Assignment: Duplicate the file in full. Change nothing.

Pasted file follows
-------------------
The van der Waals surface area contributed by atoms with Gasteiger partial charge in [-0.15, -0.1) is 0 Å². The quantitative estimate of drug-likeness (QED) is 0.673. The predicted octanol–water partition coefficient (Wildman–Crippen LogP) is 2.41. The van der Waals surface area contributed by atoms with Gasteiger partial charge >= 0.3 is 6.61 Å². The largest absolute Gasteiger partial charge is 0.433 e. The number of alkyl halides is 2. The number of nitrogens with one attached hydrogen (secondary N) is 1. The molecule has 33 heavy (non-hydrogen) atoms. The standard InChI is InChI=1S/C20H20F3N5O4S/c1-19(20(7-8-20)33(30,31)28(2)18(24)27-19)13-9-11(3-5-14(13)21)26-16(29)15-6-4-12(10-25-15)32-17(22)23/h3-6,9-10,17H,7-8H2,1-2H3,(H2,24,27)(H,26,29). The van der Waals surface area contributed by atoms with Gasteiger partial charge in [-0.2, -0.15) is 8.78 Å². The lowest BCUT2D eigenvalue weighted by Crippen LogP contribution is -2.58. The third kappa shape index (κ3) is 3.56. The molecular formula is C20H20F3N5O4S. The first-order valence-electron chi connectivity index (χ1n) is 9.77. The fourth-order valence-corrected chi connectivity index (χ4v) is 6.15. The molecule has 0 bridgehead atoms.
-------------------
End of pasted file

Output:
The van der Waals surface area contributed by atoms with Gasteiger partial charge in [-0.15, -0.1) is 0 Å². The quantitative estimate of drug-likeness (QED) is 0.673. The predicted octanol–water partition coefficient (Wildman–Crippen LogP) is 2.41. The van der Waals surface area contributed by atoms with Gasteiger partial charge >= 0.3 is 6.61 Å². The largest absolute Gasteiger partial charge is 0.433 e. The number of alkyl halides is 2. The number of nitrogens with one attached hydrogen (secondary N) is 1. The molecule has 33 heavy (non-hydrogen) atoms. The standard InChI is InChI=1S/C20H20F3N5O4S/c1-19(20(7-8-20)33(30,31)28(2)18(24)27-19)13-9-11(3-5-14(13)21)26-16(29)15-6-4-12(10-25-15)32-17(22)23/h3-6,9-10,17H,7-8H2,1-2H3,(H2,24,27)(H,26,29). The van der Waals surface area contributed by atoms with Gasteiger partial charge in [-0.2, -0.15) is 8.78 Å². The lowest BCUT2D eigenvalue weighted by Crippen LogP contribution is -2.58. The third kappa shape index (κ3) is 3.56. The molecular formula is C20H20F3N5O4S. The first-order valence-electron chi connectivity index (χ1n) is 9.77. The fourth-order valence-corrected chi connectivity index (χ4v) is 6.15. The molecule has 0 bridgehead atoms.